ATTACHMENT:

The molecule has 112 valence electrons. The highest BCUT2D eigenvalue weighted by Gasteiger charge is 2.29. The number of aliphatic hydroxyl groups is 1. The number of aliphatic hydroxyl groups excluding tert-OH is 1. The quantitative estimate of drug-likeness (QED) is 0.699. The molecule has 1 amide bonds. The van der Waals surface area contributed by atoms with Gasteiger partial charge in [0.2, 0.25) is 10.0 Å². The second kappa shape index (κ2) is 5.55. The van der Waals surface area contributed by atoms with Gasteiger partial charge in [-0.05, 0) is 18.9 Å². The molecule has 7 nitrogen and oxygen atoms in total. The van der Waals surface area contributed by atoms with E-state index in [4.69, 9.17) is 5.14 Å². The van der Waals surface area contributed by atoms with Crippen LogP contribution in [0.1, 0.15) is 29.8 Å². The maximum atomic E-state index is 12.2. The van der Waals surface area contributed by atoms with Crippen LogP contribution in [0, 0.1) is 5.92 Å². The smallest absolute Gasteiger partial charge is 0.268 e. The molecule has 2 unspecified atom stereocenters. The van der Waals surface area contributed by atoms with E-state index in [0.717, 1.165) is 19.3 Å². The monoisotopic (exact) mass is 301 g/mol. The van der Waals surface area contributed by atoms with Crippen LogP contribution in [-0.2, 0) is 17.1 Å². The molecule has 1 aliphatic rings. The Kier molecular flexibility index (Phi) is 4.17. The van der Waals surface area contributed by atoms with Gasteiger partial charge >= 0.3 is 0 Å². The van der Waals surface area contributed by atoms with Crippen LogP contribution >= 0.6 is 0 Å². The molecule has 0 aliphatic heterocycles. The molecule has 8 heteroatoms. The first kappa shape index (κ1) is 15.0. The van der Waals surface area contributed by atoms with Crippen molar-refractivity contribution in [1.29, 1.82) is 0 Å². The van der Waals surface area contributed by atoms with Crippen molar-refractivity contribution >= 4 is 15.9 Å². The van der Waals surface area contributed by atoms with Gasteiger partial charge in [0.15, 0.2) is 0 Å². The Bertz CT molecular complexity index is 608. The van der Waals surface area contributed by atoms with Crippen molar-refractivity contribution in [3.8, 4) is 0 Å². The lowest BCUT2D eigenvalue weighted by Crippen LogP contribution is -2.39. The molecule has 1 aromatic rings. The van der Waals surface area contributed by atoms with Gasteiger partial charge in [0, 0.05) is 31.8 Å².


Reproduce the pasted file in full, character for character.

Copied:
The molecule has 112 valence electrons. The highest BCUT2D eigenvalue weighted by Gasteiger charge is 2.29. The number of aliphatic hydroxyl groups is 1. The number of aliphatic hydroxyl groups excluding tert-OH is 1. The quantitative estimate of drug-likeness (QED) is 0.699. The molecule has 1 amide bonds. The van der Waals surface area contributed by atoms with Gasteiger partial charge in [0.2, 0.25) is 10.0 Å². The second kappa shape index (κ2) is 5.55. The van der Waals surface area contributed by atoms with Gasteiger partial charge in [-0.05, 0) is 18.9 Å². The molecule has 7 nitrogen and oxygen atoms in total. The van der Waals surface area contributed by atoms with E-state index in [4.69, 9.17) is 5.14 Å². The van der Waals surface area contributed by atoms with Crippen LogP contribution in [0.1, 0.15) is 29.8 Å². The maximum atomic E-state index is 12.2. The van der Waals surface area contributed by atoms with Crippen LogP contribution in [0, 0.1) is 5.92 Å². The smallest absolute Gasteiger partial charge is 0.268 e. The molecule has 2 unspecified atom stereocenters. The van der Waals surface area contributed by atoms with E-state index in [0.717, 1.165) is 19.3 Å². The monoisotopic (exact) mass is 301 g/mol. The van der Waals surface area contributed by atoms with Crippen LogP contribution in [-0.2, 0) is 17.1 Å². The molecule has 1 aliphatic rings. The Kier molecular flexibility index (Phi) is 4.17. The van der Waals surface area contributed by atoms with Gasteiger partial charge >= 0.3 is 0 Å². The van der Waals surface area contributed by atoms with Crippen LogP contribution >= 0.6 is 0 Å². The molecule has 0 aliphatic heterocycles. The molecule has 8 heteroatoms. The first kappa shape index (κ1) is 15.0. The van der Waals surface area contributed by atoms with Crippen molar-refractivity contribution in [1.29, 1.82) is 0 Å². The van der Waals surface area contributed by atoms with Crippen molar-refractivity contribution >= 4 is 15.9 Å². The van der Waals surface area contributed by atoms with Gasteiger partial charge in [0.15, 0.2) is 0 Å². The Bertz CT molecular complexity index is 608. The van der Waals surface area contributed by atoms with Crippen molar-refractivity contribution in [3.8, 4) is 0 Å². The lowest BCUT2D eigenvalue weighted by Crippen LogP contribution is -2.39. The molecule has 1 aromatic rings. The van der Waals surface area contributed by atoms with Gasteiger partial charge in [0, 0.05) is 31.8 Å².